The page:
One of Antonio Stradivari’s fine large-format cellos, the ‘Archinto’ of 1689 is listed in all the standard literature. Like the ‘Medici’ cello of 1690, it is remarkable for its excellent overall condition; indeed, the two are among the most impressive cellos to have been produced by Stradivari in the 17th century. 
Some time in the 18th or 19th century the dimensions of the ‘Archinto’ were modified to be more suitable for modern playing. This alteration seems to have taken place fairly early on; John Dilworth refers to a diary entry written by Count Cozio di Salabue in 1816, in which the latter mentions the successful reduction of the instrument, and conjectures that the work was carried out by the Mantegazza Brothers of Milan.  In order to reduce the ‘Archinto’ to modern dimensions its upper bout has been shortened, while the body of the instrument has been made slightly more slender through the removal of a thin strip of wood at the middle joint on the belly and back. The outer contours of the lower bout and waist thus remain untouched; the alteration of the original proportions is only noticeable from the middle of the upper bout onwards. Thanks to this fairly cautious intervention, the original arching has been largely preserved, displaying the beautiful deep, wide sweep of the fluting, which is still heavily influenced by the Amati school.
It is generally believed that Stradivari made the cello for the Cardinal (later Archbishop) of Milan, Giuseppe Archinto, although this is not supported by any documentary evidence.  What is certain, however, is that the instrument was in the possession of Count Giuseppe Archinto – a descendant of the cardinal – around 1850, and was part of a quartet of Stradivari instruments in his collection. Following the death of the count, the cello was purchased in around 1862/1864 by the collector Gustavo Adolfo Noseda.  In around 1865 he passed it on to the French luthier and dealer Jean Baptiste Vuillaume, who had already purchased the other instruments from Archinto’s estate. Vuillaume sold the instrument shortly afterwards to Charles Wilmotte in Antwerp, who in turn sold it to the Parisian amateur cellist and collector Abel Bonjour.  Shortly before his death, Bonjour loaned the cello to the 1885 South Kensington Exhibition. Following his death, the nine cellos in his collection were put up for auction at Hôtel Drouot in Paris on February 5, 1887.
The ‘Archinto’ was finally secured by the French cellist Jules Delsart for 19,000 French francs, after a close bidding war with William Ebsworth Hill.  After Delsart’s death his widow kept the instrument for a number of years before selling it in January 1907 for 30,000 French francs to a consortium of dealers consisting of W.E. Hill & Sons, Caressa and Maucotel. The two French dealers sold it in July 1907 to an amateur cellist from Marseille named Monsieur Gailhard.  In October 1915 Gailhard sold the cello through Maucotel to Lucien Sharpe of Massachusetts for 80,000 French francs, and the instrument thus found its way from Europe to America.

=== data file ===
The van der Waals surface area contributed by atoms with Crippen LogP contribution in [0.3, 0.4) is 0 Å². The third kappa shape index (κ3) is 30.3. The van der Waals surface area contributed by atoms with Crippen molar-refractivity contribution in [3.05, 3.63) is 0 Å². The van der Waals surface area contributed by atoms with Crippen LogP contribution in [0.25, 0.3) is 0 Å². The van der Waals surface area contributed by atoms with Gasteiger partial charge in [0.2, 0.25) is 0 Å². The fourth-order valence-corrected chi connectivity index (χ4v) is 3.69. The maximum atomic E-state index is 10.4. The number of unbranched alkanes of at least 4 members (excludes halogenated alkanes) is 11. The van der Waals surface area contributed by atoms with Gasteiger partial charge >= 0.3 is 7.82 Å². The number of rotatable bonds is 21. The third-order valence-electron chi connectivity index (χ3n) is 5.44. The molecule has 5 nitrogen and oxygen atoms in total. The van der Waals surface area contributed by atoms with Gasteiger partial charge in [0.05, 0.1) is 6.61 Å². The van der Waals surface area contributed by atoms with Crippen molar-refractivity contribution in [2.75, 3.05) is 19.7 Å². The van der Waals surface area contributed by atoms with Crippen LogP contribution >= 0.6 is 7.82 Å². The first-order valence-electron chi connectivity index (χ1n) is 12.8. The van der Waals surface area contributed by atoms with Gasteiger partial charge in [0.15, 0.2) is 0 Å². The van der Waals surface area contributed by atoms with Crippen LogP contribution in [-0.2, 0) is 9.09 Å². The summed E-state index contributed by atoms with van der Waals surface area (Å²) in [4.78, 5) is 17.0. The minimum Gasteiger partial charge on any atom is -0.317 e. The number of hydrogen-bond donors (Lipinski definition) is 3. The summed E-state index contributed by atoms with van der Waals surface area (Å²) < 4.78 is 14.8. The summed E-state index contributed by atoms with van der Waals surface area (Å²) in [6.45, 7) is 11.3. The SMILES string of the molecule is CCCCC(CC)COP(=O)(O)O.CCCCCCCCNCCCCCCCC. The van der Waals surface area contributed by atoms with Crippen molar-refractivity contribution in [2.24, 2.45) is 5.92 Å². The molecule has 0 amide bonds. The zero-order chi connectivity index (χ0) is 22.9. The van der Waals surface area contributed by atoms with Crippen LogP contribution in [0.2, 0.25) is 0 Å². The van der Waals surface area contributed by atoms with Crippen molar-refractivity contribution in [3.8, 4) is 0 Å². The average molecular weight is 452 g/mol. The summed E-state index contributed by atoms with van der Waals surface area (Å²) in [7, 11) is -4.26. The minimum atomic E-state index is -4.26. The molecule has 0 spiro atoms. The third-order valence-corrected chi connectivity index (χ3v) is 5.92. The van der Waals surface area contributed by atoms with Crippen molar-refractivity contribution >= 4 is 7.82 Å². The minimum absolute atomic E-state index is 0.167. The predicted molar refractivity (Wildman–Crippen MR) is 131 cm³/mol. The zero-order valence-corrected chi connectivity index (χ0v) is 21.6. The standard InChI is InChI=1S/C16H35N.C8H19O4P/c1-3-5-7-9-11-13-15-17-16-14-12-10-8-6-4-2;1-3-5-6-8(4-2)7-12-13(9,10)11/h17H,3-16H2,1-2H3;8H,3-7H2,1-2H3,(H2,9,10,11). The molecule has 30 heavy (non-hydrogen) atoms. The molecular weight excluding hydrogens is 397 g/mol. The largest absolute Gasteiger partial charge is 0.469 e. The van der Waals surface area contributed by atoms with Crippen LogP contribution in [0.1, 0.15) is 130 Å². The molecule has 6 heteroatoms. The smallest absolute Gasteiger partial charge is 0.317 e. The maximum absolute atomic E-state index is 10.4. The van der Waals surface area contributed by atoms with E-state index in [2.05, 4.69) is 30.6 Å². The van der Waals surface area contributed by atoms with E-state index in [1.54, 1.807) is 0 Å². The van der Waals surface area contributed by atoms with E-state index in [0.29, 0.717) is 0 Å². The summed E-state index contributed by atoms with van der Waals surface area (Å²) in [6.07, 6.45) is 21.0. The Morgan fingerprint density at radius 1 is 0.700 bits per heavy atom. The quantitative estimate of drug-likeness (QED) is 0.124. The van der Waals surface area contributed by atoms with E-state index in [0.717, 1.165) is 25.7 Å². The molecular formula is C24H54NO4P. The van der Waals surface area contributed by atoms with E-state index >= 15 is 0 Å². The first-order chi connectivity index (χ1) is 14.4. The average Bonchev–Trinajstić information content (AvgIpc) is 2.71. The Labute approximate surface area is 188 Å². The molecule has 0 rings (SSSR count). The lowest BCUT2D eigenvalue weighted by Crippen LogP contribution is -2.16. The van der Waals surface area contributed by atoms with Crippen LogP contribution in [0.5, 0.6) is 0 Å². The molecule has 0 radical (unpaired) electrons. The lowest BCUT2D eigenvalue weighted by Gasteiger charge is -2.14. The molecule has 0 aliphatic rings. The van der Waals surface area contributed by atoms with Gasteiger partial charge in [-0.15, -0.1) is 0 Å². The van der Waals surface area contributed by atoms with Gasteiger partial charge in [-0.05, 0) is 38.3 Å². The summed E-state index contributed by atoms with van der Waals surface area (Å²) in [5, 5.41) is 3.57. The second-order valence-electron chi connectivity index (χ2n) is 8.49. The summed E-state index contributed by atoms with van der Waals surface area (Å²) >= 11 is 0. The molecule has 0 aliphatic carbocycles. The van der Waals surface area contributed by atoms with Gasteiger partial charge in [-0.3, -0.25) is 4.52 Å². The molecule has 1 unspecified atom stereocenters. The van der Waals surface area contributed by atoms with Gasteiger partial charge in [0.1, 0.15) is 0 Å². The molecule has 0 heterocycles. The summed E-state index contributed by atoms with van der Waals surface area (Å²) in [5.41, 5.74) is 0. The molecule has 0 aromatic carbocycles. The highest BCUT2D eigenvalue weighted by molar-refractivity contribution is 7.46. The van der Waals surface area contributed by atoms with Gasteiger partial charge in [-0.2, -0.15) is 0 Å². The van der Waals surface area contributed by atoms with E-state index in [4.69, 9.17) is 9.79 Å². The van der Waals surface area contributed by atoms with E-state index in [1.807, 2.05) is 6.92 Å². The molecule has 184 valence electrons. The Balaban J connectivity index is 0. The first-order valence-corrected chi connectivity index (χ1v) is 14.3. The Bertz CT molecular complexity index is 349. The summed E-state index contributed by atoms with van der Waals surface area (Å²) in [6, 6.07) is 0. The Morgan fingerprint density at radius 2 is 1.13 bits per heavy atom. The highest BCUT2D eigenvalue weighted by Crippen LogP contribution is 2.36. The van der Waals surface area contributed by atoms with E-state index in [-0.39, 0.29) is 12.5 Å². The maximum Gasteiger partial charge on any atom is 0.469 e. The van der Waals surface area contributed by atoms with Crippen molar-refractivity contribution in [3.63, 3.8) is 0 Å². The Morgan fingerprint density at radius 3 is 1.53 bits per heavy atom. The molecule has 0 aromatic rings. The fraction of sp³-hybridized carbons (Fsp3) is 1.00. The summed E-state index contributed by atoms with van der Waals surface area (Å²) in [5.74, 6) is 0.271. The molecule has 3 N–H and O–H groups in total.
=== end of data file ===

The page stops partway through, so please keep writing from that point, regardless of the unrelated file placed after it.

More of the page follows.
In the early 1920s the instrument came into the possession of the wealthy manufacturer Russell Barclay Kingman of New Jersey.  This enthusiastic amateur cellist, who even made a number of recordings, played in the New Jersey Symphony Orchestra and was its president from 1928 to 1936. During 1932 he presented the cello to all the renowned dealers in America and Europe, requesting reports on its authenticity and history. This sudden demand for certificates preceded the sale of the cello on January 11, 1937 via the Rudolph Wurlitzer Co. to John Nicholas Brown II of Providence, Rhode Island. 
An art-loving philanthropist and amateur cellist, Brown not only played the ‘Archinto’ himself, but also lent it to prominent musicians such as the Russian cellist Raya Garbousova.  In July 1960 Brown sold the instrument through Rembert Wurlitzer in New York to Walter Lagemann of Rowayton, Connecticut,  who owned it until 1974, when he donated it to the Music Academy of the West in Santa Barbara, California.  The academy sold it on August 18, 1976 for $200,000 to Richard D. Colburn, a million-dollar businessman and patron of music.  In 2008, the cello was sold by the Colburn Foundation through Robertson & Sons of Albuquerque, New Mexico, to its current owner, a doctor from Texas. 
A longer version of this article will appear in the new volumes V-VIII of Antonius Stradivarius, to be published by Jost Thöne in April 2016.
 The instrument is described in detail in Dilworth, John, Antonio Stradivari Archinto Cello 1689, Usk Publishing Ltd, London, 2014.
 Dilworth, op. cit., p. 18. In the W. E. Hill & Sons certificate of April 11, 1932, the alteration is still attributed to Jean Baptiste Vuillaume.
 See, for example, Doring, Ernest N., How Many Strads? Our Heritage from the Master, Bein & Fushi, Chicago, 1945, reprint 1999, pp. 65–67.
 Letter from Hill to Russell B. Kingman, April 11, 1932, p. 1.
 Dilworth, op. cit., p. 9.
 Letter from Hill to Kingman, op. cit., p. 1.
 Letter from Hill to Kingman, op. cit., p. 2; certificate by Albert Caressa Succ., July 25, 1932.
 Sales receipt from Silvestre & Maucotel, October 30, 1915.
 Kingman, Russell Barclay, The ‘Archinto’ Violoncello—Antonius Stradivarius, Cremona, 1689, A.W. Elson, c. 1925.
 Certificate and sales receipt from Rudolph Wurlitzer Co., January 11, 1937; Doring, Ernest N., The ‘Archinto’, Violins 1, Number 3, 1938, p. 96, fig., p. 86.
 Dilworth, op. cit., p. 11.
 Certificate and sales receipt from Rembert Wurlitzer, June 23, 1960.
 Written transfer of ownership from Walter Lagemann to the Music Academy of the West, December 17, 1974.
 Certificate of sale and transfer of ownership from the Music Academy of the West to the Richard D. Colburn Foundation, August 18, 1976.
 The Robertson Collection, Albuquerque, 2009, p. 6 (supplement, The Strad, May 2009).